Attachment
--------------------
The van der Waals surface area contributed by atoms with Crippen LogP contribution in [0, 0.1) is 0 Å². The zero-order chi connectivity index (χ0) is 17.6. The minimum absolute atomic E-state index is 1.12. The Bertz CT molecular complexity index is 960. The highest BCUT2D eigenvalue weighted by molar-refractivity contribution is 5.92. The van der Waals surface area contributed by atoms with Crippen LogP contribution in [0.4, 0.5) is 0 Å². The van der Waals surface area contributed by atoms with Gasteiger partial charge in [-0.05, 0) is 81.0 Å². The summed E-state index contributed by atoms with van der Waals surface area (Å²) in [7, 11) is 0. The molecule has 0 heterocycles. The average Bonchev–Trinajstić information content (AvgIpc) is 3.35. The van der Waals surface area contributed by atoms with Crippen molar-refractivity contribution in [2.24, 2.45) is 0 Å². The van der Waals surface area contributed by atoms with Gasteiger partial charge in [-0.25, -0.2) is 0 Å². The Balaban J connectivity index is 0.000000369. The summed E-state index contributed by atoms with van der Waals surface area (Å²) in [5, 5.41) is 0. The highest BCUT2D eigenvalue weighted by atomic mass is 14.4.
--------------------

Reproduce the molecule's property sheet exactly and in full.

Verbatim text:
The van der Waals surface area contributed by atoms with Crippen LogP contribution in [0, 0.1) is 0 Å². The zero-order chi connectivity index (χ0) is 17.6. The minimum absolute atomic E-state index is 1.12. The Bertz CT molecular complexity index is 960. The highest BCUT2D eigenvalue weighted by molar-refractivity contribution is 5.92. The van der Waals surface area contributed by atoms with Crippen LogP contribution in [0.4, 0.5) is 0 Å². The van der Waals surface area contributed by atoms with Gasteiger partial charge in [-0.05, 0) is 81.0 Å². The summed E-state index contributed by atoms with van der Waals surface area (Å²) in [7, 11) is 0. The molecule has 0 heterocycles. The average Bonchev–Trinajstić information content (AvgIpc) is 3.35. The van der Waals surface area contributed by atoms with Crippen molar-refractivity contribution in [2.24, 2.45) is 0 Å². The van der Waals surface area contributed by atoms with Gasteiger partial charge in [-0.25, -0.2) is 0 Å². The Balaban J connectivity index is 0.000000369. The summed E-state index contributed by atoms with van der Waals surface area (Å²) in [5, 5.41) is 0. The highest BCUT2D eigenvalue weighted by atomic mass is 14.4.